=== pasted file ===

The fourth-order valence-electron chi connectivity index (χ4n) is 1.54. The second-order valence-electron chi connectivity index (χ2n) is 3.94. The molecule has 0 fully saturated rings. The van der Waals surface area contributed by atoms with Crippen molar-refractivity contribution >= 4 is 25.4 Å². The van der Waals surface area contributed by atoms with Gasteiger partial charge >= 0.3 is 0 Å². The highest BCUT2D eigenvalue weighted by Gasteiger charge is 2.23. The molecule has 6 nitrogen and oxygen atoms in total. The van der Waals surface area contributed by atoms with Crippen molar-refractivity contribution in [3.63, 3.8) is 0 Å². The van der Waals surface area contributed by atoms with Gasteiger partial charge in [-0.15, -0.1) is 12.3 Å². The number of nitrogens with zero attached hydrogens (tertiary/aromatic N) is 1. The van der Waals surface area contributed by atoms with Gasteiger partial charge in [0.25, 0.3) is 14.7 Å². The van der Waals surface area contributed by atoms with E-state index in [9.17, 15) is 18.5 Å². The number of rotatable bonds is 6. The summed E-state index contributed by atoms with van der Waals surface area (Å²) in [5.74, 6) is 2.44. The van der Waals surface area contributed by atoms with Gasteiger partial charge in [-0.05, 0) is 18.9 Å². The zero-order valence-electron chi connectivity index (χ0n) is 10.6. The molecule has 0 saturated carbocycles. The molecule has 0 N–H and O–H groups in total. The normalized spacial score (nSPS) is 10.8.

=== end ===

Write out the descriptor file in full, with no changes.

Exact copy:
The fourth-order valence-electron chi connectivity index (χ4n) is 1.54. The second-order valence-electron chi connectivity index (χ2n) is 3.94. The molecule has 0 fully saturated rings. The van der Waals surface area contributed by atoms with Crippen molar-refractivity contribution >= 4 is 25.4 Å². The van der Waals surface area contributed by atoms with Gasteiger partial charge >= 0.3 is 0 Å². The highest BCUT2D eigenvalue weighted by Gasteiger charge is 2.23. The molecule has 6 nitrogen and oxygen atoms in total. The van der Waals surface area contributed by atoms with Crippen molar-refractivity contribution in [3.63, 3.8) is 0 Å². The van der Waals surface area contributed by atoms with Gasteiger partial charge in [-0.15, -0.1) is 12.3 Å². The number of nitrogens with zero attached hydrogens (tertiary/aromatic N) is 1. The van der Waals surface area contributed by atoms with Gasteiger partial charge in [0.25, 0.3) is 14.7 Å². The van der Waals surface area contributed by atoms with E-state index in [9.17, 15) is 18.5 Å². The number of rotatable bonds is 6. The summed E-state index contributed by atoms with van der Waals surface area (Å²) in [5.74, 6) is 2.44. The van der Waals surface area contributed by atoms with Gasteiger partial charge in [-0.05, 0) is 18.9 Å². The zero-order valence-electron chi connectivity index (χ0n) is 10.6. The molecule has 0 saturated carbocycles. The molecule has 0 N–H and O–H groups in total. The normalized spacial score (nSPS) is 10.8.